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Reading Treks: March, Book One - TeachersFirst

Grades
7 to 12
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TeachersFirst Reading Treks create a virtual field trip of resources about a piece of literature or text using the My Maps feature of Google Maps. This Reading Trek provides inspiration...more
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TeachersFirst Reading Treks create a virtual field trip of resources about a piece of literature or text using the My Maps feature of Google Maps. This Reading Trek provides inspiration and suggestions for sharing the autobiography of Congressman John Lewis. View the robust instructional guide for suggestions to use with students in grades 7-12. Content correlates to Common Core Standards, ISTE Student Standards, and National Curriculum Standards for Social Studies. Find the entire selection of Reading Treks here.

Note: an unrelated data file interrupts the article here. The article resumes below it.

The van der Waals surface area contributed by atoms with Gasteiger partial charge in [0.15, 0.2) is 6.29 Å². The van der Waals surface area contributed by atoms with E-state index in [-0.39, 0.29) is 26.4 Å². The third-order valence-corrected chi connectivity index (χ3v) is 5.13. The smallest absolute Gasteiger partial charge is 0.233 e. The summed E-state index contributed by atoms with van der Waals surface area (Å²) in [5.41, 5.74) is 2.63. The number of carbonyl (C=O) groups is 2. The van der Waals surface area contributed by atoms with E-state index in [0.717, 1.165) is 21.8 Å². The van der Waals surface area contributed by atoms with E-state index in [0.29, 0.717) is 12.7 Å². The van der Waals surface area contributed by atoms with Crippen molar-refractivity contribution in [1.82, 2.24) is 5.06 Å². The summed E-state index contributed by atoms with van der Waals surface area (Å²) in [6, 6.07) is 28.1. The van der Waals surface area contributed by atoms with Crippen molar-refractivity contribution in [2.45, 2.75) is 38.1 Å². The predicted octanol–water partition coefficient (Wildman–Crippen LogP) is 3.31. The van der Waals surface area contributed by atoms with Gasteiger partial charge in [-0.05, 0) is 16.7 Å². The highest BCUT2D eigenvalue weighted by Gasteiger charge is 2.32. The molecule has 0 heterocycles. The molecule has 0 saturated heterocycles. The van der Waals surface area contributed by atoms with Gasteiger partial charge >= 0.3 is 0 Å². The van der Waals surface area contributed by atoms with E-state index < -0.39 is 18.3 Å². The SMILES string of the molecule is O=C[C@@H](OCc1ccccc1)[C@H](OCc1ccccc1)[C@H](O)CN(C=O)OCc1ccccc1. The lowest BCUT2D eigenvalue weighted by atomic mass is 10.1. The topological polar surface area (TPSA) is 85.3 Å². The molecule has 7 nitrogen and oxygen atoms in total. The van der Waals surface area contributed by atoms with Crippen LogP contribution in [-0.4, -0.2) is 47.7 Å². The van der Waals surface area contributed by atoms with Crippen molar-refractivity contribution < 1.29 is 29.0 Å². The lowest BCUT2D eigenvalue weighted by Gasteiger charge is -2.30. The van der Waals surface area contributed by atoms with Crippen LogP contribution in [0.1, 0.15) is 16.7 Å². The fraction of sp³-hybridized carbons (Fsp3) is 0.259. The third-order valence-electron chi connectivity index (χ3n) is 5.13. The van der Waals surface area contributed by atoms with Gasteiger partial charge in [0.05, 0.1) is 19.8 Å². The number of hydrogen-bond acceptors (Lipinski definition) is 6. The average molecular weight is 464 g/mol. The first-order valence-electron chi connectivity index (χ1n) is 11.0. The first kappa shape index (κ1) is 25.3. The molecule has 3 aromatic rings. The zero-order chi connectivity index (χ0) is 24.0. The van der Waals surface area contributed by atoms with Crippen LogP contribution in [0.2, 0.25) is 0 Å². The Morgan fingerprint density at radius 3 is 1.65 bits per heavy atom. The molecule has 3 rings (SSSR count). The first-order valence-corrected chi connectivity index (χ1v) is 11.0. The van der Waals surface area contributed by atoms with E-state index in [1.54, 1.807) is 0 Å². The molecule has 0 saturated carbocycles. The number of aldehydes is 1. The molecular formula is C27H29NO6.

tag(s): black history (73), civil rights (133), congress (44)

In the Classroom

Using the Reading Trek, explore the periods of the 1930s and 1960s using maps and other non-fiction resources. Engage students and use an online organization tool like Padlet, reviewed here, to collect and share resources with students. Organize information within the Padlet using columns to sort content by decade. Be sure to allow comments to encourage student discussion and collaboration. Enhance learning by asking students to create infographics using Canva Infographic Maker, reviewed here. Use the infographics as an alternative to a book report and ask students to share important places, dates, and historical characters to tell the story of John Lewis.
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OK2Ask: Data and Charts and Graphs, Oh My! Let Google Tools Be Your Guide - TeachersFirst

Grades
2 to 12
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This recording of an OK2Ask online professional learning session from February 2020, opens in Adobe Connect. Humans respond to and process visual data better than any other type of...more